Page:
Target date funds can be a great option for many investors who simply don’t have the time to manage their retirement portfolios. All you have to do is select a year in which you plan to retire and the fund manager will take care of the asset allocation. As you get older, the portfolio will shift more assets from stocks to bonds, theoretically leading to a less volatile portfolio.
Targeted funds can do a great job of managing a portfolio and ensuring that the risk profile is appropriate before retirement. But once you retire, they can fall short by allocating too much of your portfolio to bonds.
A look at a fund’s descent path with a target date
Changes in asset allocation over time in a portfolio are called glide paths. A target data fund follows a specific descent path, which is usually displayed in its prospectus or on the fund company’s website.
People are also reading …
For example, Vanguard’s target date funds invest 90% in stocks and 10% in bonds up to 25 years from the target retirement date. Then slowly increase the bond allocation each year until it reaches 50% bonds and 50% stocks by retirement. Continue to increase exposure to bonds over the next seven years to reach 70% bonds and 30% equities, which is where it stays for the rest of the fund’s life.
While there is no standard flow path for date-targeted funds, most follow a very similar trajectory. Automatic rebalancing for date-targeted funds can benefit many investors who don’t have the time, energy or interest to engage in any amount of portfolio management. However, there are some major drawbacks to consider.
The target date funds don’t know your other assets
When planning your retirement, it is important to consider all of your assets and how you might use them to finance your expenses. One of the biggest assets you will have in retirement are your Social Security benefits.
The average monthly social allowance is $ 1,669.44. The average person is expected to collect their benefits for 19 and a half years based on their life expectancy at 65, and the average-aged people start collecting benefits. This makes the present value of the average Social Security benefit equal to approximately $ 295,000 at a discount rate of 3%. (Remember, Social Security is adjusted for inflation each year, so the discount rate can be generous.) If you can expect to live longer or earn an above-average salary during your career, your benefits of social security will be worth even more.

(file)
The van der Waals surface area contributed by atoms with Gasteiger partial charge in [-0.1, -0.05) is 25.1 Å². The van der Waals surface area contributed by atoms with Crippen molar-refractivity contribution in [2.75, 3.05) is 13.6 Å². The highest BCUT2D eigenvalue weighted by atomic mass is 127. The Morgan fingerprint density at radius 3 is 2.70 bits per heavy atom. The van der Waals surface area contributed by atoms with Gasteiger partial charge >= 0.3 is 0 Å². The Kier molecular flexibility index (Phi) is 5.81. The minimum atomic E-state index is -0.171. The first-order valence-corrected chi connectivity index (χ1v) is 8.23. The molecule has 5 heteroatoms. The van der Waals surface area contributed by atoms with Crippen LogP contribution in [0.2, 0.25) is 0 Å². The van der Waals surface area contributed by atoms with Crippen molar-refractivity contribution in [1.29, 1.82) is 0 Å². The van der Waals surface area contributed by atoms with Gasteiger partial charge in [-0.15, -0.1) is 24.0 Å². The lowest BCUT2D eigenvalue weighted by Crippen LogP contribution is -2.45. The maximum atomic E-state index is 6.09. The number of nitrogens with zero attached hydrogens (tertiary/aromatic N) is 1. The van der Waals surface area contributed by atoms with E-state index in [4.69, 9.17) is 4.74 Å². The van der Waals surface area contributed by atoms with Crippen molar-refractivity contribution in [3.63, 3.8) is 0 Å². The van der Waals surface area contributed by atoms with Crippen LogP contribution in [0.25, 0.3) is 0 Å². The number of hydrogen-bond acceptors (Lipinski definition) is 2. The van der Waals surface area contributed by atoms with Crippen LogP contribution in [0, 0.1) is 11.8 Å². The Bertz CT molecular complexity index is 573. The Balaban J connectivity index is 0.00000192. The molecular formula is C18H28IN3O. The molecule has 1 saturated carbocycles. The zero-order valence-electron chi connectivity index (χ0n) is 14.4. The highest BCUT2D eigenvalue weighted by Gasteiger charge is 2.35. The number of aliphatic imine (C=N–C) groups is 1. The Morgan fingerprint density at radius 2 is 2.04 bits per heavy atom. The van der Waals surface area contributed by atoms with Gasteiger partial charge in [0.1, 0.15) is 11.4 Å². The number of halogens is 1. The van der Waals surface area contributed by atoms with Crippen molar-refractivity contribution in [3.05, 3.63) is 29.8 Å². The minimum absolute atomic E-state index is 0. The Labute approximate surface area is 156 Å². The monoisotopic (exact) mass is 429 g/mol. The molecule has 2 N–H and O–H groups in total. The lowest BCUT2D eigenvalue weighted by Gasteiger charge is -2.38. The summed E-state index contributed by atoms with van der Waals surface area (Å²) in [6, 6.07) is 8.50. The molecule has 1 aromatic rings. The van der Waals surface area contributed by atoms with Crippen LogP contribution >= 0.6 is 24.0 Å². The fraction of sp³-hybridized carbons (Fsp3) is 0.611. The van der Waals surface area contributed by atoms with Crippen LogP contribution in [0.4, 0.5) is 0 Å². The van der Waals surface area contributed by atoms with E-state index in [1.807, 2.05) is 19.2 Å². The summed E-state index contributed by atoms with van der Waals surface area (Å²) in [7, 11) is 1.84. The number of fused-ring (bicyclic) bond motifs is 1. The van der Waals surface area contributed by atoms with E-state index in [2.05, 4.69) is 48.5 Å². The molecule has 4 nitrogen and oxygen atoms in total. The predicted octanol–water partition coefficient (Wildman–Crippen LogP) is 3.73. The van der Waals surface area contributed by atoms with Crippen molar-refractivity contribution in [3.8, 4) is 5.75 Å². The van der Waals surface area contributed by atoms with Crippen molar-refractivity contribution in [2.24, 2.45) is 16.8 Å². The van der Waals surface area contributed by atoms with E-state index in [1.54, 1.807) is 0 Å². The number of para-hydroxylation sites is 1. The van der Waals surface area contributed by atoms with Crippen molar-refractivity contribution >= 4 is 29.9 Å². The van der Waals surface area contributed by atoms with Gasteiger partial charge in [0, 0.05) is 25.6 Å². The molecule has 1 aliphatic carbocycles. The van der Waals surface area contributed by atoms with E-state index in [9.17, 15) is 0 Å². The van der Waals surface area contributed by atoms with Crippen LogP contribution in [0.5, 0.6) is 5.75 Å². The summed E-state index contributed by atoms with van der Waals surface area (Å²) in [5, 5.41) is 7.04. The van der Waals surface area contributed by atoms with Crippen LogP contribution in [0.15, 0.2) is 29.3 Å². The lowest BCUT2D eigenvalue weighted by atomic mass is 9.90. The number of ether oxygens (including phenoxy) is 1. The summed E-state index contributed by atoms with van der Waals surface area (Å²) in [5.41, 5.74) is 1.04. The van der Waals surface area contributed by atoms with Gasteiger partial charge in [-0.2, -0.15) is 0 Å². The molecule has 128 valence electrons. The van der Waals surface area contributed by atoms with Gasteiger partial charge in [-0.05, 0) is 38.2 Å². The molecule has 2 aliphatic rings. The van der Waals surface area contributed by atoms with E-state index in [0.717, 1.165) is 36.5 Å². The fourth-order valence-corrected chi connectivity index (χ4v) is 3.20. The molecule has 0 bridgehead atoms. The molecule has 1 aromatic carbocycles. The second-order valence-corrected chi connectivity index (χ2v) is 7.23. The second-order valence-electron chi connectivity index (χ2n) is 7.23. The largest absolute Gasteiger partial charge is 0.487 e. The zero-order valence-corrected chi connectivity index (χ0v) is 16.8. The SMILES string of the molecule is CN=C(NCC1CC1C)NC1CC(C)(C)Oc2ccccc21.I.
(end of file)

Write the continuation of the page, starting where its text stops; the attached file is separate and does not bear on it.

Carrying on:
Social security should be considered a fixed income activity. If your $ 500,000 portfolio is already 50% fixed income when you retire at age 65, your actual asset allocation could be more than two-thirds of fixed income when accounting for Social Security. And by 72, when the portfolio reaches 70% fixed income, it could be closer to 80% when social security is taken into account.
Not to mention other assets that retirees may hold, which could include another pension, property, or portfolio of securities outside of their retirement accounts. If these are not taken into account, the asset allocation provided by a target data fund may not be appropriate for a retiree.
Maintaining most fixed income assets is not optimal
Virtually all target date funds follow the principle that bonds and other fixed income assets should make up the bulk of your retirement portfolio. Indeed, research shows that optimal asset allocation is to use a V-shaped glide path where bond allocation peaks at retirement age. The portfolio steadily reverts to a majority stock portfolio in the first 15 years of retirement before reaching steady state.
The reason it works is because the return risk sequence is highest in the first decade or so of retirement. And, not to be morbid, but there is also a shortened timeline for withdrawals. Using the V-shaped glide path provides greater terminal portfolio value by mitigating the risk-to-return sequence.
Most target date funds continue to increase exposure to bonds during retirement. And this is already problematic due to the fact that social security and other assets are not taken into account. But when you add the fact that it’s already putting retirees in too conservative financial position, it’s extremely suboptimal.
Once you retire, you may have more time and energy to pay attention to your wallet. It may be appropriate for you to abandon funds for the target date you invested in during your career and take a closer look at your financial picture to maximize your wealth and fund a great retirement.
The $ 18,984 Social Security Bonus that most retirees completely overlook
If you’re like most Americans, you’re a few years (or more) behind on your retirement savings. But a handful of little-known “social security secrets” could help ensure a rise in your retirement income. For example: a simple trick could make you pay up to $ 18,984 more … every year! Once you learn how to maximize your Social Security benefits, we think you could safely retire with the peace of mind we all seek. Just click here to find out how to learn more about these strategies.
The Motley Fool has a disclosure policy.